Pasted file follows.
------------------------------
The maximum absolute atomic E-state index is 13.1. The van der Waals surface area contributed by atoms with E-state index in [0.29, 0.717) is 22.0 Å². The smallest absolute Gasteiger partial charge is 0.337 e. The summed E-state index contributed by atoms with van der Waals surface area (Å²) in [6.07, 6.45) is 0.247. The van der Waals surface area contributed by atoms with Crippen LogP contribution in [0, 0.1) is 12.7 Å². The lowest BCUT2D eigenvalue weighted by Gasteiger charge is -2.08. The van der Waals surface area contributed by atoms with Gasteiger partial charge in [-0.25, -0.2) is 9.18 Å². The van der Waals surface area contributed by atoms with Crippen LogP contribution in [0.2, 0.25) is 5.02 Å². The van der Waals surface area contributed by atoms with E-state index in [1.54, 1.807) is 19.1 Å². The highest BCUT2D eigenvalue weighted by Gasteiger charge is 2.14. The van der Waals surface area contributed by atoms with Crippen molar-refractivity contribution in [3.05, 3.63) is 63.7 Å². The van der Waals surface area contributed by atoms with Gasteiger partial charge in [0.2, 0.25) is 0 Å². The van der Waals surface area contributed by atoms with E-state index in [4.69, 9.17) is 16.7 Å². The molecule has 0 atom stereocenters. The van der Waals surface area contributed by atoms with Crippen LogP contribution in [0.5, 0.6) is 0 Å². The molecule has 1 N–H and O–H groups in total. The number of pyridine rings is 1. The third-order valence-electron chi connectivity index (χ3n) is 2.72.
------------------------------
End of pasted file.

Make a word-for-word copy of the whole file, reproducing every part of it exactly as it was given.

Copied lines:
The maximum absolute atomic E-state index is 13.1. The van der Waals surface area contributed by atoms with E-state index in [0.29, 0.717) is 22.0 Å². The smallest absolute Gasteiger partial charge is 0.337 e. The summed E-state index contributed by atoms with van der Waals surface area (Å²) in [6.07, 6.45) is 0.247. The van der Waals surface area contributed by atoms with Crippen LogP contribution in [0, 0.1) is 12.7 Å². The lowest BCUT2D eigenvalue weighted by Gasteiger charge is -2.08. The van der Waals surface area contributed by atoms with Gasteiger partial charge in [-0.25, -0.2) is 9.18 Å². The van der Waals surface area contributed by atoms with Crippen LogP contribution in [0.2, 0.25) is 5.02 Å². The van der Waals surface area contributed by atoms with E-state index in [1.54, 1.807) is 19.1 Å². The highest BCUT2D eigenvalue weighted by Gasteiger charge is 2.14. The van der Waals surface area contributed by atoms with Crippen molar-refractivity contribution in [3.05, 3.63) is 63.7 Å². The van der Waals surface area contributed by atoms with Gasteiger partial charge in [0.2, 0.25) is 0 Å². The van der Waals surface area contributed by atoms with E-state index in [4.69, 9.17) is 16.7 Å². The molecule has 0 atom stereocenters. The van der Waals surface area contributed by atoms with Crippen LogP contribution in [0.5, 0.6) is 0 Å². The molecule has 1 N–H and O–H groups in total. The number of pyridine rings is 1. The third-order valence-electron chi connectivity index (χ3n) is 2.72.